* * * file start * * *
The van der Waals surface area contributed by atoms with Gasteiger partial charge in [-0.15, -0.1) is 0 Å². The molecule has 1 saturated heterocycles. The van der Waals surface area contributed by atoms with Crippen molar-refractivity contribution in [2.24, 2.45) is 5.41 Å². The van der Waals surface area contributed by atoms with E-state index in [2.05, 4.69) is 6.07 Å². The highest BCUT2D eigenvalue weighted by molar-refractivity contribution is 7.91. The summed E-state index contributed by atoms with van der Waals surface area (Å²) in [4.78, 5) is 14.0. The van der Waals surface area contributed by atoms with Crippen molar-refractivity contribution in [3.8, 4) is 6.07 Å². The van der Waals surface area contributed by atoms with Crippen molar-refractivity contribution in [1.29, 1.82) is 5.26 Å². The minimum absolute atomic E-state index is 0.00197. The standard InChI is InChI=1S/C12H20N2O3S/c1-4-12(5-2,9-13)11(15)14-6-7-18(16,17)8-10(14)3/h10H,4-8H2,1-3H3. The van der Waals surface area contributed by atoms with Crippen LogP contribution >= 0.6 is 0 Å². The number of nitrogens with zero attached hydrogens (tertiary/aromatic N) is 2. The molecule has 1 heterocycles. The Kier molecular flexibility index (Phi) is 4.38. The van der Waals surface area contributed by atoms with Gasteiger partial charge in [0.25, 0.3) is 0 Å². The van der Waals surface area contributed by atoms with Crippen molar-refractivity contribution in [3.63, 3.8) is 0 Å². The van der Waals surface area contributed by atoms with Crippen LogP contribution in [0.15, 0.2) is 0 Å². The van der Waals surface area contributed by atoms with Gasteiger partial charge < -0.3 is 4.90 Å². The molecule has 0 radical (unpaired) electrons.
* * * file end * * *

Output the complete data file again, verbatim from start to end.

The van der Waals surface area contributed by atoms with Gasteiger partial charge in [-0.15, -0.1) is 0 Å². The molecule has 1 saturated heterocycles. The van der Waals surface area contributed by atoms with Crippen molar-refractivity contribution in [2.24, 2.45) is 5.41 Å². The van der Waals surface area contributed by atoms with E-state index in [2.05, 4.69) is 6.07 Å². The highest BCUT2D eigenvalue weighted by molar-refractivity contribution is 7.91. The summed E-state index contributed by atoms with van der Waals surface area (Å²) in [4.78, 5) is 14.0. The van der Waals surface area contributed by atoms with Crippen molar-refractivity contribution in [3.8, 4) is 6.07 Å². The van der Waals surface area contributed by atoms with Crippen molar-refractivity contribution in [1.29, 1.82) is 5.26 Å². The minimum absolute atomic E-state index is 0.00197. The standard InChI is InChI=1S/C12H20N2O3S/c1-4-12(5-2,9-13)11(15)14-6-7-18(16,17)8-10(14)3/h10H,4-8H2,1-3H3. The van der Waals surface area contributed by atoms with Crippen LogP contribution >= 0.6 is 0 Å². The number of nitrogens with zero attached hydrogens (tertiary/aromatic N) is 2. The molecule has 1 heterocycles. The Kier molecular flexibility index (Phi) is 4.38. The van der Waals surface area contributed by atoms with Gasteiger partial charge in [0.25, 0.3) is 0 Å². The van der Waals surface area contributed by atoms with Crippen molar-refractivity contribution in [3.63, 3.8) is 0 Å². The van der Waals surface area contributed by atoms with Crippen LogP contribution in [0.15, 0.2) is 0 Å². The van der Waals surface area contributed by atoms with Gasteiger partial charge < -0.3 is 4.90 Å². The molecule has 0 radical (unpaired) electrons.